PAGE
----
RFT is a theory of how relating becomes a part of our processing of the world. We are richly hooked into our very verbal sense-making of the world. Our internal verbal-ish history can become a more predominate shaper of perception, in the moment, than even previous respondent or operant conditioning. Move over Bandura and those ridiculous Bobo dolls, we’re onto something big.

Yes, it’s a big deal. HUGE. The most coherent, expansive, and useful theories we have in psychology allow us to predict and influence behavior are operant and respondent conditioning-based. Functional Analysis (FA) is a cornerstone of modern behaviorist therapies and yet we’re saying that even if you account for all the ‘external’ context you could be missing the most important variable in the room.

Our ideographic and collective history of verbal relating influences our perception. Note: this is not the same as ‘language’. What we’re talking about is a hodgepodge mix of learning history, language, internal rules, sensations, etc. that people often hear as “language”). It’s not about “language” it’s about relational history that gets heavily influenced by language because that’s the framework we see the world through. Just think… when is the last time that voice in your head actually shut up? Never? We are verbal and that verbal-ness is often key in high-jacking a human’s response to the contingencies in the room. Further, we understand that the specific ways and frequencies in which we relate things can influence our perception, behavior, emotion in predictable ways.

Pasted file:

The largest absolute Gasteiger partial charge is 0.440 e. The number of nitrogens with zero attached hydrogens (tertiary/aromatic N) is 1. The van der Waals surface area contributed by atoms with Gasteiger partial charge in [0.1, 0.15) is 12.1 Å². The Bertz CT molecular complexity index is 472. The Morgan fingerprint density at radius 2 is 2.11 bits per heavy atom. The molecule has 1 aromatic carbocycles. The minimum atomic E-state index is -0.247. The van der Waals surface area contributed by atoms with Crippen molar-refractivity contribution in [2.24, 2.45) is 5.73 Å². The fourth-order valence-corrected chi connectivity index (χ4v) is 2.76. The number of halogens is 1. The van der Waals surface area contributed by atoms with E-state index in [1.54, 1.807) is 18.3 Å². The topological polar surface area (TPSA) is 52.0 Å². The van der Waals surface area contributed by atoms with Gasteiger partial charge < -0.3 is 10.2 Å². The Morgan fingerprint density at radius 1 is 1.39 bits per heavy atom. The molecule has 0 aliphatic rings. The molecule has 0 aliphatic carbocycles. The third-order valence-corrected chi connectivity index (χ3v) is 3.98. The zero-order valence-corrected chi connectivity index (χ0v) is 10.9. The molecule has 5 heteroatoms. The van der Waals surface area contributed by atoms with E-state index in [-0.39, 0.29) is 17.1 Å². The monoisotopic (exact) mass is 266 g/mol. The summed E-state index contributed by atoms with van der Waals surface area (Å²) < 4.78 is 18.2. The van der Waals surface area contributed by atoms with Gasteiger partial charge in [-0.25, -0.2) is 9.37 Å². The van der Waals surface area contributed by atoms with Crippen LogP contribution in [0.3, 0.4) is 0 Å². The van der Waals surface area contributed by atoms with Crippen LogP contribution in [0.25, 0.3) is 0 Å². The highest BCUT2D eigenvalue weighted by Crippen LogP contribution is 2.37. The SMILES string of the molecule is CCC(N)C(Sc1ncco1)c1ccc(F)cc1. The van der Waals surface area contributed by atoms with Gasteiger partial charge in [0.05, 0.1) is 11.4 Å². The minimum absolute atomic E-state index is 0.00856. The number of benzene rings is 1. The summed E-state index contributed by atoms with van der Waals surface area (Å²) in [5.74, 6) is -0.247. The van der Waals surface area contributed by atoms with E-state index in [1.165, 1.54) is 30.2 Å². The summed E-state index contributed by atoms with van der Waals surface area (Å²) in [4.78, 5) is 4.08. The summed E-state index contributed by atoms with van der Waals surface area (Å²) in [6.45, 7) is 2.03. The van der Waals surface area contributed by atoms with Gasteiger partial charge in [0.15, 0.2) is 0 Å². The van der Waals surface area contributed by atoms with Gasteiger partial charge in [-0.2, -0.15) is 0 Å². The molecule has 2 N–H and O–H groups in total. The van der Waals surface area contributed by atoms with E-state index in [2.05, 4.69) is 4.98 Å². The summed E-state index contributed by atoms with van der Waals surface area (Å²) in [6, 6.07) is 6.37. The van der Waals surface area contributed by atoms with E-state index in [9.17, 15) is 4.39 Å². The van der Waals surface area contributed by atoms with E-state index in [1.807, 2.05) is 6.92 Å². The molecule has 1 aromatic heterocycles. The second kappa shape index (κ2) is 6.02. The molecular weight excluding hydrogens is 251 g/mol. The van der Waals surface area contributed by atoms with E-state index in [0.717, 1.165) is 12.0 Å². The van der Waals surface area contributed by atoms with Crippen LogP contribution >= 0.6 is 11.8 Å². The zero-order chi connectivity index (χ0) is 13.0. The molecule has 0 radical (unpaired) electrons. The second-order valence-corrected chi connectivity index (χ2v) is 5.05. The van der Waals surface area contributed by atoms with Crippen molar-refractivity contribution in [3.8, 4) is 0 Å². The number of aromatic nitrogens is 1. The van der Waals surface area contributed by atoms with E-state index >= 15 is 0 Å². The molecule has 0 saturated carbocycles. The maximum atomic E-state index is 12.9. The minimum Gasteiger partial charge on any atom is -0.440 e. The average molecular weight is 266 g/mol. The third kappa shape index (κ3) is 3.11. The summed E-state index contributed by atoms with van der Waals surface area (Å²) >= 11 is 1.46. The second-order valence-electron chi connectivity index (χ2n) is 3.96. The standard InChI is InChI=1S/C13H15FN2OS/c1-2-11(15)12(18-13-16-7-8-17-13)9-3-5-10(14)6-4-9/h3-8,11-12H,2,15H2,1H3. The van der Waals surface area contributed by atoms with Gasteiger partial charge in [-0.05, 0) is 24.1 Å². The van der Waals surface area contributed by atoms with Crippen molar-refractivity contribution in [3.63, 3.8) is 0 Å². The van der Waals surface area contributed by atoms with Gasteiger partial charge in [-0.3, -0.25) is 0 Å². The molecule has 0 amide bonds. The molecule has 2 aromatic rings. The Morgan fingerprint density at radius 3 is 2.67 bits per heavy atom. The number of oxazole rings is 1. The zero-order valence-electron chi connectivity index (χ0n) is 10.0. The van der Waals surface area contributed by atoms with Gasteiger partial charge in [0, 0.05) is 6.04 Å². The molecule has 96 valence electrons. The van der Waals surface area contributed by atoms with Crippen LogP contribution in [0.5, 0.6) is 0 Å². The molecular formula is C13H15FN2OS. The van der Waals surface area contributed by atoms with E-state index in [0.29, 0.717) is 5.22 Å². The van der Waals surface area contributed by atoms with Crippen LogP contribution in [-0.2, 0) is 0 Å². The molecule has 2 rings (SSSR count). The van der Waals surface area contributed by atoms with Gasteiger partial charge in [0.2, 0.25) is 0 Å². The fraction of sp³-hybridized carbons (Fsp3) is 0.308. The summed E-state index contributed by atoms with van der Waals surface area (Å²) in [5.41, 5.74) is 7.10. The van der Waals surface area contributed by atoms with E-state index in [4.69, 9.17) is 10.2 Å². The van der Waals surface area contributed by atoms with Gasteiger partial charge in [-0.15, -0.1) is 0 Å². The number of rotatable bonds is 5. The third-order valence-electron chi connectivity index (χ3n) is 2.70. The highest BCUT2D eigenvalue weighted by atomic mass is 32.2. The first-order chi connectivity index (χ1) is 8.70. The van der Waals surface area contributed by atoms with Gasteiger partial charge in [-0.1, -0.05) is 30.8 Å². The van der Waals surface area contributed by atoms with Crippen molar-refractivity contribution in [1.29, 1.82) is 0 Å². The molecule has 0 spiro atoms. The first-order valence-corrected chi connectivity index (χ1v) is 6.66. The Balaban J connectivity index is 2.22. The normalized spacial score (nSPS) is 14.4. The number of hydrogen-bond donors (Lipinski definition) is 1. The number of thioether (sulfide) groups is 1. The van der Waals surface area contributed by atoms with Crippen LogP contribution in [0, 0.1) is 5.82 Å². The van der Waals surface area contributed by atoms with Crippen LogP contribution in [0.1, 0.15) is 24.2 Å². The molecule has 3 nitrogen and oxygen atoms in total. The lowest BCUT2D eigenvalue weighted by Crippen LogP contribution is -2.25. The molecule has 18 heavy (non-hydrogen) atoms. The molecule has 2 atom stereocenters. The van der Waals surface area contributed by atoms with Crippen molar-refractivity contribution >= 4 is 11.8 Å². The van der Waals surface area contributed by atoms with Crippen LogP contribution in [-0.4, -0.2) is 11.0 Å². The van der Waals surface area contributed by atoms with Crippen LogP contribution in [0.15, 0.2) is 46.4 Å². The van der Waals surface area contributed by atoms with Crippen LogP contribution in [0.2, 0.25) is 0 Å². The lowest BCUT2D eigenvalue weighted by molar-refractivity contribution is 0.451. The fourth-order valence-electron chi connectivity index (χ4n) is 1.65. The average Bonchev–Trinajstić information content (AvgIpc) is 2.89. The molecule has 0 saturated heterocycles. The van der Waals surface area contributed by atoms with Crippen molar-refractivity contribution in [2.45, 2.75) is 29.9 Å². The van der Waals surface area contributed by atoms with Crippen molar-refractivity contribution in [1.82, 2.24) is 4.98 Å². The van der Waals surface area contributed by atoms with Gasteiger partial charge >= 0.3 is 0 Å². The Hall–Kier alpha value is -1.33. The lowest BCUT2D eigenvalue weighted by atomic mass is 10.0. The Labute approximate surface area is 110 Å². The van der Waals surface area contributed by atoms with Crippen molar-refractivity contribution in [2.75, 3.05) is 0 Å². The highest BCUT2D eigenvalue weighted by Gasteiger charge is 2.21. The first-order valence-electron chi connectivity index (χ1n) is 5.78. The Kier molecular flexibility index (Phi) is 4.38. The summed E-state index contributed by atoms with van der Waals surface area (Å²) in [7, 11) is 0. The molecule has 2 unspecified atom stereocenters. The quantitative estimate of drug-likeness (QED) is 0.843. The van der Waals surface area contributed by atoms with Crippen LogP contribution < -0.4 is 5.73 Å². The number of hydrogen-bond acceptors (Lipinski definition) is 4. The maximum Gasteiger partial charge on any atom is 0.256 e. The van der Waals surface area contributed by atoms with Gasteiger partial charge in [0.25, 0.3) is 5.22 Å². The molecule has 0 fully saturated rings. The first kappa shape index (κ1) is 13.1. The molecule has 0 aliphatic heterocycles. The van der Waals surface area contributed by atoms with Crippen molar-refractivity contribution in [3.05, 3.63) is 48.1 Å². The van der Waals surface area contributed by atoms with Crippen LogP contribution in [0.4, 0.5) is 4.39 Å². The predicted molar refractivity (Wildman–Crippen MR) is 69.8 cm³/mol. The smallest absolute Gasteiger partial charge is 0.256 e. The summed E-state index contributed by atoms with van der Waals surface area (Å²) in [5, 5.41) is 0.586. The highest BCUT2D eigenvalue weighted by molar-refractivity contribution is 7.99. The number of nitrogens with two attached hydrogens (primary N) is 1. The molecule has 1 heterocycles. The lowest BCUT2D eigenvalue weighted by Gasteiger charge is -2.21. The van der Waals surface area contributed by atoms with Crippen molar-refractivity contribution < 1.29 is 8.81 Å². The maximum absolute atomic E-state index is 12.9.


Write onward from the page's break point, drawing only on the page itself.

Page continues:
So, this verbal relational soup of history is on-going and heavily influencing our contact with the world. This is pretty profound, but in itself, esoteric at best. Like knowledge of quantum mechanics and M-theory it’s cool but what can we DO with it? That’s where we really start getting to the sexiness inherent in RFT. RFT describes properties of relating such that you can walk back and forth with empirical logic from observation, to assessment, to intervention strategy.